Using different numbers of sticks, how many different triangles are you able to make? Can you make any rules about the numbers of sticks that make the most triangles?

Explore the triangles that can be made with seven sticks of the same length.

Use the interactivity to investigate what kinds of triangles can be drawn on peg boards with different numbers of pegs.

The ancient Egyptians were said to make right-angled triangles using a rope with twelve equal sections divided by knots. What other triangles could you make if you had a rope like this?

Vincent and Tara are making triangles with the class construction set. They have a pile of strips of different lengths. How many different triangles can they make?

Try continuing these patterns made from triangles. Can you create your own repeating pattern?

Use your mouse to move the red and green parts of this disc. Can you make images which show the turnings described?

In this challenge, you will work in a group to investigate circular fences enclosing trees that are planted in square or triangular arrangements.

How many different ways can you find of fitting five hexagons together? How will you know you have found all the ways?

Can you find ways of joining cubes together so that 28 faces are visible?

What is the largest number of circles we can fit into the frame without them overlapping? How do you know? What will happen if you try the other shapes?

These pictures show squares split into halves. Can you find other ways?

How can you arrange the 5 cubes so that you need the smallest number of Brush Loads of paint to cover them? Try with other numbers of cubes as well.

When newspaper pages get separated at home we have to try to sort them out and get things in the correct order. How many ways can we arrange these pages so that the numbering may be different?

Investigate the number of paths you can take from one vertex to another in these 3D shapes. Is it possible to take an odd number and an even number of paths to the same vertex?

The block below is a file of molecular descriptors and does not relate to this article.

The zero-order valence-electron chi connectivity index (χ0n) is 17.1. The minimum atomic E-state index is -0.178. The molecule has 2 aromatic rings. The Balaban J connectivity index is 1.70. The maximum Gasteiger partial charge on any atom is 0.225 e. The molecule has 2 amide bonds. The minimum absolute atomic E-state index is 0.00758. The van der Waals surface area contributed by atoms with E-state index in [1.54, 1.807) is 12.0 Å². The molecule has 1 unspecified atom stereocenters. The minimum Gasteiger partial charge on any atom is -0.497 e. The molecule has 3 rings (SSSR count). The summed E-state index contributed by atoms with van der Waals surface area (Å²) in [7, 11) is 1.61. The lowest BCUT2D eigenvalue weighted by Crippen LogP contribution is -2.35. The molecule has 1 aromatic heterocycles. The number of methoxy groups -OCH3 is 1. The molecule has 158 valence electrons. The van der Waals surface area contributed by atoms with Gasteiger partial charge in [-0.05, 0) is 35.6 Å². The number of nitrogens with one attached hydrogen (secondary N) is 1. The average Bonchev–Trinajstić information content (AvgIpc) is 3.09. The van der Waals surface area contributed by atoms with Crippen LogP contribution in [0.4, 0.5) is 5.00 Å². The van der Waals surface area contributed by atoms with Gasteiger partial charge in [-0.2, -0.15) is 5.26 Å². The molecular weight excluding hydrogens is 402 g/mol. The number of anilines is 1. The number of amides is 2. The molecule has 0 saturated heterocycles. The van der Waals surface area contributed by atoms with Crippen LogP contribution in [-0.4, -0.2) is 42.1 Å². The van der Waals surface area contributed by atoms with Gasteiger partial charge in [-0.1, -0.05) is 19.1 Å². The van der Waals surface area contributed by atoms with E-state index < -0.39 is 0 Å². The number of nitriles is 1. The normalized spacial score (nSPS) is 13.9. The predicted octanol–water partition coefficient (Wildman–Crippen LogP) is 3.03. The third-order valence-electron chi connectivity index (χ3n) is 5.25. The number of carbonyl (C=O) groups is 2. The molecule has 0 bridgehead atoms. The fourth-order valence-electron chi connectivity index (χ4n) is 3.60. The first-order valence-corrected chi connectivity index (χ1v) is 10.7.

Is there a best way to stack cans? What do different supermarkets do? How high can you safely stack the cans?

An activity making various patterns with 2 x 1 rectangular tiles.

How many shapes can you build from three red and two green cubes? Can you use what you've found out to predict the number for four red and two green?

Investigate the different ways you could split up these rooms so that you have double the number.

Can you make these equilateral triangles fit together to cover the paper without any gaps between them? Can you tessellate isosceles triangles?

Let's say you can only use two different lengths - 2 units and 4 units. Using just these 2 lengths as the edges how many different cuboids can you make?

Take 5 cubes of one colour and 2 of another colour. How many different ways can you join them if the 5 must touch the table and the 2 must not touch the table?

Sort the houses in my street into different groups. Can you do it in any other ways?

I like to walk along the cracks of the paving stones, but not the outside edge of the path itself. How many different routes can you find for me to take?